On the morning of Tuesday, June 18, the Grand Rapids City Commission will consider transferring 163 or more properties to the Kent County Land Bank. These properties will not go to tax auction, where private individuals could bid on them.
If city commissioners approve this resolution, they will be helping the Kent County Land Bank circumvent state law, which forbids land banks from acquiring property prior to tax auction. Moreover, the land bank will have the ability to choose who can or cannot purchase these properties.
This move will cost taxpayers. If the properties were to go to tax auction, private bidders would bid up the price, assuring Kent County more sales revenue than the price the land bank will pay.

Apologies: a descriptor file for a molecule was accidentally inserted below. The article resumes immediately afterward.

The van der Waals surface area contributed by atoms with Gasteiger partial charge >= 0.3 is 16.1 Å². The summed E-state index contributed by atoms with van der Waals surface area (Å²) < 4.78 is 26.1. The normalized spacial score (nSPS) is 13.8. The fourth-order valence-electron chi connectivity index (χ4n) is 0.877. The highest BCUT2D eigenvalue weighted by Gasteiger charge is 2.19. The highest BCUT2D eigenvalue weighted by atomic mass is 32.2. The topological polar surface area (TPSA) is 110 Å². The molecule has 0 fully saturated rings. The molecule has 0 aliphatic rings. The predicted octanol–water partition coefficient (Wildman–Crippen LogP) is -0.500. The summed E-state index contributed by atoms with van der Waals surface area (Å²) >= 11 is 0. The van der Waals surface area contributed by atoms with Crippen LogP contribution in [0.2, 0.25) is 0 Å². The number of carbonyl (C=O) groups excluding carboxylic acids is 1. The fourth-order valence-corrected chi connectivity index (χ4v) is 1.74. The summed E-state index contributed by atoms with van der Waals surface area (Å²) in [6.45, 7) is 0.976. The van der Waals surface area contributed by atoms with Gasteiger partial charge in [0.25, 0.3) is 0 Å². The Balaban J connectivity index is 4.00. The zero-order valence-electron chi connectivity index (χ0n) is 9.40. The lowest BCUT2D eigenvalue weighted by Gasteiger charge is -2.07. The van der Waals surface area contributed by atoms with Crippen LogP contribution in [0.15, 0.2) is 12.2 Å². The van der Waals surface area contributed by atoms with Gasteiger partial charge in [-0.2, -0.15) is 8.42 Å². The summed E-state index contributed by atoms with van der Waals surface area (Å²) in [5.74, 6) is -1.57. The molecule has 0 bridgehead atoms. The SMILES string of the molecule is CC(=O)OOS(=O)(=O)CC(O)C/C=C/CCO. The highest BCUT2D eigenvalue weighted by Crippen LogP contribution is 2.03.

Though the resolution calls for the land bank to complete redevelopment, repurpose, or resale within 18 months of acquiring the new properties, there are no assurances. By acquiring these properties, the land bank is placing Kent County taxpayers at risk: Plans fall through, and development costs money.
It is likely that the land bank will not be able to sell all 163 properties in just 18 months. In contrast, the vast majority of these properties would likely sell at tax auction, with private developers and individuals bearing the costs and risks of development.
The text of the resolution the Grand Rapids City Commission will consider and the full list of properties the land bank may acquire is available here.
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